Forced to make as part of the package, the DH confirmed the introduction of the Pharmacy Access Scheme (PhAS), with the stated aim of ensuring that a baseline level of patient access to NHS community pharmacy services is protected. Qualifying pharmacies will receive an additional payment, meaning they will be protected from the full effect of the reduction in funding.

However, just 11% of pharmacists who answered The Pharmacist’s survey said they were on the first list of eligible pharmacies, with one respondent saying they felt ‘sick to the stomach’ once they realised they did not qualify.

Redundancies

More data from the survey, which was carried out between November 2016 and January this year, shows that even those pharmacies that do manage to stay open could face casualties in the form of job losses. Assuming the survey’s sample is representative, 51% of pharmacists expect some of their staff could be made redundant because of the cuts.

Those who said their staff numbers could fall estimated that, on average, two staff at each pharmacy are at risk. This means that a potential 12,000 community pharmacy workers in England could lose their jobs.

Schofield says that job losses are ‘inevitable’. He has recently made 12% of his staff redundant across his pharmacies. ‘We were so shocked at what the impact of the money was going to be that we had to do it and do it fast,’ he says.

‘And yes, that did mean making people redundant just before Christmas. It’s not something I’m proud of, but unfortunately we have a duty to the staff remaining to keep the business viable.’

According to the survey, the roles most in danger of redundancy are medicine counter assistants (34%), dispensary assistants (31%), delivery drivers (24%) and locum pharmacists (18%). More than a quarter of respondents said that all roles in their pharmacy are in jeopardy.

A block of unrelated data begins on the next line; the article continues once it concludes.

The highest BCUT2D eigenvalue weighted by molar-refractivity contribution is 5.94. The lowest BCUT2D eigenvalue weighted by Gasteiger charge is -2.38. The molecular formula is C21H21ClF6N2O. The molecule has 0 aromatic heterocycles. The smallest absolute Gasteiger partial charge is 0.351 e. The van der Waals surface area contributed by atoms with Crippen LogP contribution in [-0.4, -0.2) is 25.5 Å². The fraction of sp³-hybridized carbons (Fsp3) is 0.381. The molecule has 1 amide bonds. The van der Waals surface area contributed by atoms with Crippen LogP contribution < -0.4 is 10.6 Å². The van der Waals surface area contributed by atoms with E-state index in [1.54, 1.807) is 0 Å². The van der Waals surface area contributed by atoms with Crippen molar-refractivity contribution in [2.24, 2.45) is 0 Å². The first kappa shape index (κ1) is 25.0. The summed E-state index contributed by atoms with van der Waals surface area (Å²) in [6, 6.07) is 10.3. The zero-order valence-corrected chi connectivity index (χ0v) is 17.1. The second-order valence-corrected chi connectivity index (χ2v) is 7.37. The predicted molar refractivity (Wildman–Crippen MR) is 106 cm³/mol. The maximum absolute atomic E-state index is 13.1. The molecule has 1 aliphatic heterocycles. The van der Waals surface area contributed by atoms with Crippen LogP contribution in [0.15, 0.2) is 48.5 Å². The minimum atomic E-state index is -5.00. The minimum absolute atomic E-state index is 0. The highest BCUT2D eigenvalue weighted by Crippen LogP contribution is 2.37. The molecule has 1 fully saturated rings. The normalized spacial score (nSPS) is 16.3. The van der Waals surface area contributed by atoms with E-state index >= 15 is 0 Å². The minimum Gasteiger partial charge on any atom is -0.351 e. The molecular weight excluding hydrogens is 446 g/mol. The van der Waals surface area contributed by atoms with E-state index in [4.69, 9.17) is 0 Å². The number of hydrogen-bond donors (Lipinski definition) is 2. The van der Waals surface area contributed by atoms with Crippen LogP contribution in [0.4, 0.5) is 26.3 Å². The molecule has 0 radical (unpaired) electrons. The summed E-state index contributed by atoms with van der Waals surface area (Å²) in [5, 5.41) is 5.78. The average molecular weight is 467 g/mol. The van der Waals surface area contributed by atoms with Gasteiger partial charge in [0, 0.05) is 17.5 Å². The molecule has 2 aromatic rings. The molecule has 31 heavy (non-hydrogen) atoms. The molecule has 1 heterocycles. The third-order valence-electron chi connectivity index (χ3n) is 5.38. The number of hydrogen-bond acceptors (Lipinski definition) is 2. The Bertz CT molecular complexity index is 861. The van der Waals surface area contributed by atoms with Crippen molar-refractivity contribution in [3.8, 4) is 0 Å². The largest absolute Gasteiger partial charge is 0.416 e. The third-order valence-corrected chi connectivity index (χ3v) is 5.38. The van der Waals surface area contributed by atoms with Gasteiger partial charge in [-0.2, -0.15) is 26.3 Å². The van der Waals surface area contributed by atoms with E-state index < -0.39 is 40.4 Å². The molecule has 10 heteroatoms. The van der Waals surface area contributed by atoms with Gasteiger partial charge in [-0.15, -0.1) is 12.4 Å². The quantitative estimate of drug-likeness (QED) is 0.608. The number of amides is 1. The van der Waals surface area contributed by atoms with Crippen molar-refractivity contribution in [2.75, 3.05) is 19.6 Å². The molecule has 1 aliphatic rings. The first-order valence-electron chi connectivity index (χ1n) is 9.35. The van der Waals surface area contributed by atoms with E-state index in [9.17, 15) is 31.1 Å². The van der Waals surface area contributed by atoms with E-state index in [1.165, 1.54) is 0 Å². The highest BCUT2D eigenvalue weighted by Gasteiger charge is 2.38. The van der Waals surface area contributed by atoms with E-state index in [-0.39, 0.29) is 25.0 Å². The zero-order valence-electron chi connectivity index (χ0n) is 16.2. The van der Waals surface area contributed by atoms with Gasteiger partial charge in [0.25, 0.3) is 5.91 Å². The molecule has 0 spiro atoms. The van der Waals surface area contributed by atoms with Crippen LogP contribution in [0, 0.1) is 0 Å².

Other contractors are having to consider cutting wages. Almost 70% of respondents to the survey said that they are thinking about lowering locum pay for pharmacists, dispensers, and accuracy checking technicians, while 77% are considering stopping or reducing the number of locum shifts they book.

A quarter say their pharmacy will consider making pre-registration pharmacists pay for their training, and 7% say that they already do this.

Service cuts

The dire financial situation many contractors are finding themselves in means they are being pressured to look for other ways to reduce costs. Sadly, for many this means compromising the range of clinical services they are able to offer patients.

Over half of respondents to the survey said that they would consider cutting further training for dispensing and healthcare assistant staff. Nearly four in 10 said that they would consider cutting prescription deliveries for housebound people and their domiciliary dosage service, or reducing the service.

Around a quarter said that they would reduce or charge for care home inspections, training for care home staff, and training for GP reception staff.

It’s understandable that being forced to charge for such services leaves a bitter taste in many contractors’ mouths. One respondent to the survey said that they will have to consider charging for all services that are not fully funded by NHS England or their local clinical commissioning group (CCG).